Conduct a Survey of Investment in Infrastructure by colleges and universities that will document the current state of investment

Develop a Report that synthesizes the materials from our activities and provides recommendations on promising directions to sustain and grow investment in this infrastructure, and if warranted, how to sustain the specific work of this project….

The project begins in September 2018 and concludes in February 2020….”

A Guest Post from Hindawi – Introducing Phenom Review: Open Source Scholarly Infrastructure by Hindawi – OASPA

“Peer review systems have developed over time to adjust to the changing requirements of different academic journals, pushing the legacy systems to the edge of their capabilities. Most importantly, an ongoing shift towards a more open culture in scholarly communications, including Open Access and Open Data, has created new challenges by bringing to light the inherent limitations of current proprietary infrastructure. 

Now, imagine a world where peer review systems were built in a way that serves the wider research community, reducing duplication of effort, increasing flexibility and editorial control without sacrificing transparency, and bringing the cost of publishing down. What would that world look like and how do we build it? 

This month, a second Hindawi journal will move onto the Phenom Review system, our new peer review platform built entirely open source. Phenom Review is part of Hindawi’s collaboration with Coko utilizing their open source PubSweet framework….”

Plan S, Core Open Access Publishing Standards & Scholastica

Scholastica has released a Product Roadmap detailing new features to help journals comply with Plan S and sustainably meet core publishing standards. The roadmap page also includes answers to Plan S FAQs and a resources section to help publishers stay caught up on Plan S developments and work through the implementation guidelines.

Project Euclid and SPIE announce publishing technology partnership

“Project Euclid and SPIE, the international society for optics and photonics, announced today a publishing technology partnership to launch a new Project Euclid platform late in 2020. Project Euclid, jointly managed by Cornell University Library and Duke University Press, is an online host and aggregator of over 100 scholarly journals, book series, and conference proceedings in mathematics and statistics. SPIE will develop and power Project Euclid’s new platform in an innovative technology model that brings nonprofit organizations together for the shared development of major publishing infrastructure….”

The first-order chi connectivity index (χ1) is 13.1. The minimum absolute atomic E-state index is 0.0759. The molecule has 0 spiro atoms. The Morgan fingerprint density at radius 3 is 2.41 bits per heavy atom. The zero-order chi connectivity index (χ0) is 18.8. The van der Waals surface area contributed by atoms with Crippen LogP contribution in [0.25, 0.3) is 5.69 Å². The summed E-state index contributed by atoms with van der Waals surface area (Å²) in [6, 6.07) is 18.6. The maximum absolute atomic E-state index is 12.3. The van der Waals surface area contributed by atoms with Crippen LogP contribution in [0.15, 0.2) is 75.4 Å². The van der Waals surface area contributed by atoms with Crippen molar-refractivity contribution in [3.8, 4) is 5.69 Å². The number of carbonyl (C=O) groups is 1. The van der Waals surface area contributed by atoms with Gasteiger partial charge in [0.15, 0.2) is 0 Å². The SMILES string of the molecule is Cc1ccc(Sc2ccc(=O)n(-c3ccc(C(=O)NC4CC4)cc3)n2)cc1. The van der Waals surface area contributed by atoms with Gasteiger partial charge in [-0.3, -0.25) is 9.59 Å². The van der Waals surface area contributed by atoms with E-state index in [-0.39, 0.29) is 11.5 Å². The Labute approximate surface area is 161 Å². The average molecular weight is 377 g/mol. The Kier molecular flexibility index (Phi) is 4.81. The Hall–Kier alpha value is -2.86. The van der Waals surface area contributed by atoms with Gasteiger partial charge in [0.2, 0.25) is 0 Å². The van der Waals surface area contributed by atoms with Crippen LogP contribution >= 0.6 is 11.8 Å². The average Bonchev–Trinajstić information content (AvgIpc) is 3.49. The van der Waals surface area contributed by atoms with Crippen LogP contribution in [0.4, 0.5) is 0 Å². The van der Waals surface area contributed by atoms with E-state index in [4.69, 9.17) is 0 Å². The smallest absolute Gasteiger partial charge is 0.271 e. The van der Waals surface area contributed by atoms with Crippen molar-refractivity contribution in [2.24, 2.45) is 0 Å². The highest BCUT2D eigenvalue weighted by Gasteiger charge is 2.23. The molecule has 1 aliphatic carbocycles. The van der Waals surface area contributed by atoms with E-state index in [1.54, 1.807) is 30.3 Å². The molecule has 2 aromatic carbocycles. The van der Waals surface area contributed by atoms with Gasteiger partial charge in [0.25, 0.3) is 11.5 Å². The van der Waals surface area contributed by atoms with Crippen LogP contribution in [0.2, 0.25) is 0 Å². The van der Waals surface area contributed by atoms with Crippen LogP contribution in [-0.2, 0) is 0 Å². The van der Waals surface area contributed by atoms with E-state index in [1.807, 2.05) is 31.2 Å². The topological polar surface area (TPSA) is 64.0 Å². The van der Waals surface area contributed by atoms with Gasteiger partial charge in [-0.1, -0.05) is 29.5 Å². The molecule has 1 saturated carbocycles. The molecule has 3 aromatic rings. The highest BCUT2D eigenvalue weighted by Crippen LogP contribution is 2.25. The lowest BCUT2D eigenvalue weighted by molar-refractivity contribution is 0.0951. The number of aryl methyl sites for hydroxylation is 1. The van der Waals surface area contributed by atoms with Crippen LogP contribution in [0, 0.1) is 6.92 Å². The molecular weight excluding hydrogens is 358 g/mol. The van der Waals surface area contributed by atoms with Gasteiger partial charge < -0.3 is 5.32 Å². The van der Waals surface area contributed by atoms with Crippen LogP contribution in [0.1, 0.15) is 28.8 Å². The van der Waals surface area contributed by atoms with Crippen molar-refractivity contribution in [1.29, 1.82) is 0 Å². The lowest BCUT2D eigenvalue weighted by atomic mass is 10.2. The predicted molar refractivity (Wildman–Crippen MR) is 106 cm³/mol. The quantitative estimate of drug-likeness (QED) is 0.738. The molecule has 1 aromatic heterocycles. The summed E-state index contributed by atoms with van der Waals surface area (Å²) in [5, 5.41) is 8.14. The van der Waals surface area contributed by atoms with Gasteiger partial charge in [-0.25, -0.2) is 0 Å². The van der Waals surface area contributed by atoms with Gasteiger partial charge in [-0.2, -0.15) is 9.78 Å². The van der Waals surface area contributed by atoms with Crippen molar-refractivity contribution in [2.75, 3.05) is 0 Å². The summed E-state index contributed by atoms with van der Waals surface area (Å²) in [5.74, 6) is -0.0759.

The Genomics Research and Innovation Network: creating an interoperable, federated, genomics learning system | Genetics in Medicine

Abstract:  Purpose:

Clinicians and researchers must contextualize a patient’s genetic variants against population-based references with detailed phenotyping. We sought to establish globally scalable technology, policy, and procedures for sharing biosamples and associated genomic and phenotypic data on broadly consented cohorts, across sites of care.

Methods

Three of the nation’s leading children’s hospitals launched the Genomic Research and Innovation Network (GRIN), with federated information technology infrastructure, harmonized biobanking protocols, and material transfer agreements. Pilot studies in epilepsy and short stature were completed to design and test the collaboration model.

Results

Harmonized, broadly consented institutional review board (IRB) protocols were approved and used for biobank enrollment, creating ever-expanding, compatible biobanks. An open source federated query infrastructure was established over genotype–phenotype databases at the three hospitals. Investigators securely access the GRIN platform for prep to research queries, receiving aggregate counts of patients with particular phenotypes or genotypes in each biobank. With proper approvals, de-identified data is exported to a shared analytic workspace. Investigators at all sites enthusiastically collaborated on the pilot studies, resulting in multiple publications. Investigators have also begun to successfully utilize the infrastructure for grant applications.

Conclusions

The GRIN collaboration establishes the technology, policy, and procedures for a scalable genomic research network.